This is part 1 of a 2 part series.

Picture a person with no personality. They go to work, they interact with their coworkers, and they get things done, just like anyone else. But it is safe to say they will not inspire others. They will not rise to leadership. They will not change the world.

Companies also have personalities. A company’s personality is its values: a shared set of priorities everyone can reference to resolve the tough questions that define the company. Questions like: Should we risk quality to seize a competitive edge? Should we risk employee burnout to increase sales? Should we risk alienating existing customers to enter a new market?

Without clear, shared values to act as a compass, these decisions will be left to individual preferences or whims and an unpredictable culture will emerge. As a leader, it is up to you to ensure establish good, strong company values, whether you’re evolving existing values or creating them from scratch.

For a leader hoping to guide their organization into future success, “there are three key rules to consider when defining strong company values.”

Rule #1: Respect implicit values

Company values are an extension of the company leader. The leader’s decisions set the standard others follow. If an organization has a leader, it has implicit values, and often these implicit values don’t match the company’s stated values. Conflicting implicit values can be a recipe for confusion and frustration amongst your workforce.

Therefore, “the first step towards creating strong values is recognizing existing values.” Before asking what your company values should be, consider what values are already woven into your cultural fabric. How you have succeeded so far? What existing values attracted your earliest followers?

Stated values have to start from a point of sincerity; dishonesty about your heritage will only cause confusion and distrust in your organization. You’re not embellishing a biography, you’re building a legacy.

Rule #2: Values should focus on a central premise

Here are some example values:

  • Excellence
  • Innovation
  • Customer Fixation
  • Teamwork
  • Community
  • Fun

These values are all fine. None of them are bad. But together, what do they tell you about the company that wrote them? Can you picture the culture? Do you have any idea which company this is? How likely is this company to dominate their field with excellence, innovation and customer success? How likely are the employees to work together as a team?

The company is Yahoo! and these values are generic.

“Values need to be original enough to be memorable and focused enough to provide a clear answer to most questions.” Too many unaligned values aren’t useful when looking for guidance with tough decisions like deciding how to focus the business or differentiate from competitors.

Here are the values for Facebook:

  • Be bold
  • Focus on impact
  • Move fast
  • Be open
  • Build social value

The central premise is clear: this is a company that values cutting-edge innovation. Any tough questions about focus or differentiation are going to resolve to the option that’s the most innovative, the most likely to push boundaries in providing social value. ‘Be open’ exists as a check against that primary focus: Facebook wants to innovate but not at the expense of taking liberties with their users. Openness here serves two purposes: it encourages teamwork and communication but it also encourages customer transparency. This is not to say that Facebook always achieves openness but by recognizing its importance they are able to strongly course correct when they stray.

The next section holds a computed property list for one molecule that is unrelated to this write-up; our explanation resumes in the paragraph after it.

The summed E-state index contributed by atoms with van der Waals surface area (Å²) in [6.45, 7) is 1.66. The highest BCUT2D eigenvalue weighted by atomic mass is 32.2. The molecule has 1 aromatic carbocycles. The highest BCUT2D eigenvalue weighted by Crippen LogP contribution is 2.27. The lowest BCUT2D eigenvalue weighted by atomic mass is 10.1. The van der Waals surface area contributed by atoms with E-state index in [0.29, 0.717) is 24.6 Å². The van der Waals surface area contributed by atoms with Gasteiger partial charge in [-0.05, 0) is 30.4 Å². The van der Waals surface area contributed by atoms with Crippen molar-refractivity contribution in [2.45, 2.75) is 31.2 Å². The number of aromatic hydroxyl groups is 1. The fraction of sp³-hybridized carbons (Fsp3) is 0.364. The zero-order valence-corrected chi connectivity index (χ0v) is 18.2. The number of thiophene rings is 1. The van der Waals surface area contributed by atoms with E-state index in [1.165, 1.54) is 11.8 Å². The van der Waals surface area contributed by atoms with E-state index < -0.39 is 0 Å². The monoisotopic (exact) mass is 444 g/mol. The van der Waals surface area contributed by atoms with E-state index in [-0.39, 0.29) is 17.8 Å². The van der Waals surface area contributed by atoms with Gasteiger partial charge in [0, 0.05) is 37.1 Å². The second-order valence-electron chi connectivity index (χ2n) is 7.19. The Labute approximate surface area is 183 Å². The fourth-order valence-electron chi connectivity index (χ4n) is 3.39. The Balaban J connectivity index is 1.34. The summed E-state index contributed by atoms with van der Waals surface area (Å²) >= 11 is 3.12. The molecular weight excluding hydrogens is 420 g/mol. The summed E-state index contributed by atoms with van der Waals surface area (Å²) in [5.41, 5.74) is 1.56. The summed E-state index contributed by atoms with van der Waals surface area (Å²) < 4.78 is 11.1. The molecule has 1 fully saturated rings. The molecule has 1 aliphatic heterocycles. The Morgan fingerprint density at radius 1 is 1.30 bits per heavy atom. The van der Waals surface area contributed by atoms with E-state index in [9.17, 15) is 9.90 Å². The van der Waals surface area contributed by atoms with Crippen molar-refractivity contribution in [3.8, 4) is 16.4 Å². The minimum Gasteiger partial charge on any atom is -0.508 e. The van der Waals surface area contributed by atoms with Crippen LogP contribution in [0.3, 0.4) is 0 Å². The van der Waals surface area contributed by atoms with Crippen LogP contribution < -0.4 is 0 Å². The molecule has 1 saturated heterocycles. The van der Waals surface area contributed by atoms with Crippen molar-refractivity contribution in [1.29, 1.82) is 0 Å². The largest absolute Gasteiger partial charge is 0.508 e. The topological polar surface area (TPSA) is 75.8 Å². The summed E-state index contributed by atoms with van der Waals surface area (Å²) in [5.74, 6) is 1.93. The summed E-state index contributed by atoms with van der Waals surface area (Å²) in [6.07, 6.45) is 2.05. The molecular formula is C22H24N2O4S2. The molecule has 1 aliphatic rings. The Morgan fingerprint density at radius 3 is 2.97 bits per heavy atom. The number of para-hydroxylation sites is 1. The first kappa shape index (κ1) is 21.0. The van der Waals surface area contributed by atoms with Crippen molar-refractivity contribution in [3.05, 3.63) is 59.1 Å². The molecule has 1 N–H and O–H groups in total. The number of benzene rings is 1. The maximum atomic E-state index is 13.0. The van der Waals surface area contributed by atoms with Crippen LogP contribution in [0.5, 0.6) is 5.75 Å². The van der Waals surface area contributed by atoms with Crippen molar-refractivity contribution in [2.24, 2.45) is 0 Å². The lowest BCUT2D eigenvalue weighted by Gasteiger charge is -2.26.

Facebook has left out Excellence, Teamwork, Fun and the Customer, does this mean they don’t value these things? No, it means the basics can go without saying. The objective of setting values isn’t to cover every possible value but rather to emphasize where your company will achieve industry-defining excellence.

Rule #3: Values should set a goal

“The best values establish both a central premise and a goal.” If you take another look at Facebook’s values, you’ll see the last value, ‘Build social value’, is their goal. This is the implied overarching business strategy at Facebook. The brilliance of Facebook’s values is the combination of both a goal and the methods of achieving it.

Here’s another company with a strong set of values that follows the same model:

  • Quality / Value for money
  • Innovation
  • Fun
  • Competitive & Challenging
  • Creating an airline people love

You already know this company is an airline, can you name the airline? Which airline most visibly innovates? Which airline challenges the status quo? Which airline is dedicated to creating an airline people love?

The airline is Virgin America. The first four values are borrowed from Richard Branson’s Virgin Group, the final is their purpose statement. In other words, their goal. The goal perfectly summarizes how the Virgin values come together in the airline space.

When Alaska Airlines acquired Virgin America in 2017, they did it with an awareness of how Virgin America could help modernize their own culture. A press release announcing details of the merger cited a desire to retain Virgin’s “relentless desire to make flying a different experience for guests” and, when planning to merge the two companies, Alaska executives chose to adopt Virgin’s purpose statement, “creating an airline people love”, as their own.

When you compare Facebook and Virgin, both companies’ values strive to out-innovate, not just their competitors, but the expectations for what’s even possible. And yet each company has made this statement uniquely, memorable, and with culturally appropriate language.

Part 2 can be found here.